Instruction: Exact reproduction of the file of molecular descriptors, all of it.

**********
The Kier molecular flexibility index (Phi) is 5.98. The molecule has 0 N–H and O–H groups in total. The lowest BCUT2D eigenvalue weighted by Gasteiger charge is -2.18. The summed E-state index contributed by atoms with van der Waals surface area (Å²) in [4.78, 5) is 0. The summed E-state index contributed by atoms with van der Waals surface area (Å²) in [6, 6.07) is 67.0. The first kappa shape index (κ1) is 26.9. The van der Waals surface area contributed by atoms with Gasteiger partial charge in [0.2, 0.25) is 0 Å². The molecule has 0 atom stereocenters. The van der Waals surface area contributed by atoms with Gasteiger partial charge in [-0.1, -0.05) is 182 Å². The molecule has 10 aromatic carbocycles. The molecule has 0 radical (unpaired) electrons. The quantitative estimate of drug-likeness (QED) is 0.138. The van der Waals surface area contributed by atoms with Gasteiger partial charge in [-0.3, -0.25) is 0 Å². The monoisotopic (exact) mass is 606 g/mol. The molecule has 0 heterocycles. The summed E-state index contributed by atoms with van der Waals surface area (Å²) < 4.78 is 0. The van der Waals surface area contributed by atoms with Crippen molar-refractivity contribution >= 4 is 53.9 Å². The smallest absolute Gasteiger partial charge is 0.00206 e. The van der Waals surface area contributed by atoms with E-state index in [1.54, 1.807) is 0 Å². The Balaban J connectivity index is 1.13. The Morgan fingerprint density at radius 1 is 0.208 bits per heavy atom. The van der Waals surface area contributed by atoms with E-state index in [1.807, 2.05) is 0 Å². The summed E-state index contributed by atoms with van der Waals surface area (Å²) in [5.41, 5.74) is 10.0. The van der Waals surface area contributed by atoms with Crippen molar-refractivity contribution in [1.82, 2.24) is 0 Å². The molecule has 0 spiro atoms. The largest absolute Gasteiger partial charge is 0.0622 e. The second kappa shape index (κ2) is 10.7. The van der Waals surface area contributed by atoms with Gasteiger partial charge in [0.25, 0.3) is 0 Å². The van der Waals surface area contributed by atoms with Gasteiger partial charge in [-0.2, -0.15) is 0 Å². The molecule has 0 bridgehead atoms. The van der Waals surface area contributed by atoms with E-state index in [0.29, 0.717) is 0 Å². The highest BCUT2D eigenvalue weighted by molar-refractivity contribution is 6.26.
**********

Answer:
The Kier molecular flexibility index (Phi) is 5.98. The molecule has 0 N–H and O–H groups in total. The lowest BCUT2D eigenvalue weighted by Gasteiger charge is -2.18. The summed E-state index contributed by atoms with van der Waals surface area (Å²) in [4.78, 5) is 0. The summed E-state index contributed by atoms with van der Waals surface area (Å²) in [6, 6.07) is 67.0. The first kappa shape index (κ1) is 26.9. The van der Waals surface area contributed by atoms with Gasteiger partial charge in [0.2, 0.25) is 0 Å². The molecule has 0 atom stereocenters. The van der Waals surface area contributed by atoms with Gasteiger partial charge in [-0.1, -0.05) is 182 Å². The molecule has 10 aromatic carbocycles. The molecule has 0 radical (unpaired) electrons. The quantitative estimate of drug-likeness (QED) is 0.138. The van der Waals surface area contributed by atoms with Gasteiger partial charge in [-0.3, -0.25) is 0 Å². The monoisotopic (exact) mass is 606 g/mol. The molecule has 0 heterocycles. The summed E-state index contributed by atoms with van der Waals surface area (Å²) < 4.78 is 0. The van der Waals surface area contributed by atoms with Crippen molar-refractivity contribution >= 4 is 53.9 Å². The smallest absolute Gasteiger partial charge is 0.00206 e. The van der Waals surface area contributed by atoms with E-state index in [1.54, 1.807) is 0 Å². The Balaban J connectivity index is 1.13. The Morgan fingerprint density at radius 1 is 0.208 bits per heavy atom. The van der Waals surface area contributed by atoms with E-state index in [1.807, 2.05) is 0 Å². The summed E-state index contributed by atoms with van der Waals surface area (Å²) in [5.41, 5.74) is 10.0. The van der Waals surface area contributed by atoms with Crippen molar-refractivity contribution in [1.82, 2.24) is 0 Å². The molecule has 0 spiro atoms. The largest absolute Gasteiger partial charge is 0.0622 e. The second kappa shape index (κ2) is 10.7. The van der Waals surface area contributed by atoms with Gasteiger partial charge in [0.25, 0.3) is 0 Å². The van der Waals surface area contributed by atoms with Gasteiger partial charge in [-0.2, -0.15) is 0 Å². The molecule has 0 bridgehead atoms. The van der Waals surface area contributed by atoms with E-state index in [0.29, 0.717) is 0 Å². The highest BCUT2D eigenvalue weighted by molar-refractivity contribution is 6.26.